A Decade of the River Ride

5_11_10_first.jpgCyclists relax after the 2008 River Ride. Photo from LA Streetsblog Flickr Pool

(I’ll be out of town for the River Ride this year.  Instead of the normal Streetsblog review I asked the LACBC to help me write a preview of the 2010 River Ride. – DN)

Join us Sunday June 6, 2010 for the Los Angeles County Bicycle Coalition’s Tenth River Ride!

Anyone who has done any sort of cycling in L.A. County has probably been on the Los Angeles River Path at some point or another. Los Angeles County Bicycle Coalition (LACBC) staff, members and supporters have been long time supporters of the revitalization of the Los Angeles River and the River Path. What many of you might not know is that the Los Angeles River Ride is produced by us, the LACBC. Now in its 10th year, the River Ride and the LACBC have a lot to celebrate.

The Annual Los Angeles River Ride is a unique event, because it was dreamed up, organized by, and is the very life blood for LACBC, whose mission is to create and improve the bicycling environment and quality of life in Los Angeles County.  The ride begins at The Autry National Center in Griffith Park and continues to Long Beach where they turn around to head back to the Autry.

Advocacy efforts for the LA River revitalization and the River Ride have been linked from the beginning.

LACBC has done significant work, along with many organizations, to improve the areas encompassing the Los Angeles River and River Path. We have helped advocate for and win a complete removal of all graffiti on 30 miles of the River Channel, improved directional signage, advocated for a re-striping of the path.  Finally, the most hard fought victory was the repaving of 3 miles of rough flood channel on the easement from Fletcher to Figueroa. All of these improvements have been done in conjunction with the River Ride.

In 2006, participants were each given postcards to sign. Those cards were addressed to the Mayor and they urged him to complete the River Bike Path, and most urgently, to pave the segment between Fletcher and Figueroa.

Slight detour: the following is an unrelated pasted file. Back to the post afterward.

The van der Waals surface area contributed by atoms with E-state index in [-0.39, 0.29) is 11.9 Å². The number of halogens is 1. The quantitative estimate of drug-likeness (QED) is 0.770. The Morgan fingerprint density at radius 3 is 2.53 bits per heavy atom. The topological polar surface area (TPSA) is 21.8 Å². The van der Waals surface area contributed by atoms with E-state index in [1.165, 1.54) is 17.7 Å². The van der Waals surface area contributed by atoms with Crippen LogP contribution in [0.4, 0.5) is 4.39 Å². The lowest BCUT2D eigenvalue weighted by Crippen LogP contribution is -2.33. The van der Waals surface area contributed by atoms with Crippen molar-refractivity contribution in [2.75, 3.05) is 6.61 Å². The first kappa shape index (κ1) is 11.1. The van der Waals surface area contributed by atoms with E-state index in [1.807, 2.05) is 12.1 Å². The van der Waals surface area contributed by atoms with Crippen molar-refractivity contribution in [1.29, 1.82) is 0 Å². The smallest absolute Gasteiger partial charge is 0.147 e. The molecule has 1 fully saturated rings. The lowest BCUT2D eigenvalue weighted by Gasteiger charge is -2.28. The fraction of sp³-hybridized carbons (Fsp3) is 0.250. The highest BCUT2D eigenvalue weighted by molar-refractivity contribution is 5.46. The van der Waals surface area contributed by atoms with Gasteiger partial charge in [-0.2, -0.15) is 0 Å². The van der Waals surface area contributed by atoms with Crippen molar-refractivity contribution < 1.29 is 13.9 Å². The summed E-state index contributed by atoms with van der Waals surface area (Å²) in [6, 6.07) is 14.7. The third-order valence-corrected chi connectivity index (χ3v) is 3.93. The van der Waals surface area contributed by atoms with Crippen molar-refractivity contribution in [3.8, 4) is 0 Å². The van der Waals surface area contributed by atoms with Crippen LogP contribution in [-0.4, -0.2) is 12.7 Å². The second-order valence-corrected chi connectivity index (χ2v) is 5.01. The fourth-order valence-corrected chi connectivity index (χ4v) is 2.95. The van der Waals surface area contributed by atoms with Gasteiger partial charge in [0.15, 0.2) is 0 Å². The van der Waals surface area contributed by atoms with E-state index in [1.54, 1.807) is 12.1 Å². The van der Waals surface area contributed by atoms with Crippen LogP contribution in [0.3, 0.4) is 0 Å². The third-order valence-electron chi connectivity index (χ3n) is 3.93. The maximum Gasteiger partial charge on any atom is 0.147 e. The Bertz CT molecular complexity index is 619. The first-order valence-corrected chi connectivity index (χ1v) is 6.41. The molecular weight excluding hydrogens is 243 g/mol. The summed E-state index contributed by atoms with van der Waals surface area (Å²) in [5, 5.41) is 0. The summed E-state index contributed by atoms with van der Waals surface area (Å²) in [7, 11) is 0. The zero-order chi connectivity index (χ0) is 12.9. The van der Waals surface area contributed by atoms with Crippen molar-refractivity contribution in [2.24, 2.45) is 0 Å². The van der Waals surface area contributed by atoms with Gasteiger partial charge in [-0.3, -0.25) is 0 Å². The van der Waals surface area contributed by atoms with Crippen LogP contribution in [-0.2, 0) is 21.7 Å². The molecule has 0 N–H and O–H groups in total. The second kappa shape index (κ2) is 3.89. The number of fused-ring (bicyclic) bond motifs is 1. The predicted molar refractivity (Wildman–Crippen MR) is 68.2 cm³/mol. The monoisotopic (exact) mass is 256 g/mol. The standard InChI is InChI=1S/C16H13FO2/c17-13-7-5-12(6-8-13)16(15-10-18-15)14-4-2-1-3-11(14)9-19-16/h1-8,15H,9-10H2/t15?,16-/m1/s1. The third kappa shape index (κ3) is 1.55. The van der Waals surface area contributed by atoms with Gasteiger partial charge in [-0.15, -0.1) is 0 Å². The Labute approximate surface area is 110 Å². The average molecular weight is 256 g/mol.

In 2007, the ride very nearly had to be cancelled due to a massive fire in Griffith Park just three weeks before the ride, but instead of cancellation, the event doubled its participation numbers.

In 2008, the County supervisors took notice of the event.  Through their support, the LACBC gave bikes to foster children at the ride and free event tickets to all the kids. As the ride is still a big hit with the locals, LACBC has carried on the tradition of the bike giveaway and this year, the City of Glendale Community Services and Parks and Recreation is sponsoring the Kids Ride and Bike Giveaway for the LACBC.

5_11_10_logo.jpg

For 2010, at ten years old, we want the River Ride to be the best yet!

The River Ride is for everyone! There’s a ride for everyone or all ages and fitness levels. For the hardcore cyclists, we have the 70 and 100 miles (century) rides. The course is relatively flat so cyclists who have never attempted a century will find the ride appealing. Along with the 70 and 100 mile ride, there is a 50 mile (half century) a 36 mile, 15 mile Family Ride and a Kids Ride Loop. Kids 12 and under can participate in the Family and/or Kids Ride free of charge!

Sign up and join us for the LA River Ride! Sign up Before May 15th! http://la-bike.org

  • “the repaving of 3 miles of rough flood channel on the easement from Fletcher to Figueroa” … sounds like the actual river bed was paved (noooo!)but it was the repaving of the river access road, not the channel itself.

    Some of the graffiti can be irritating, but a lot of looks a lot better than gray concrete. I personally think that the use of federal stimulus monies for buffing the L.A. River levee walls was not the best nor most environmentally beneficial use of these funds. See http://wp.me/pi4Y0-Pt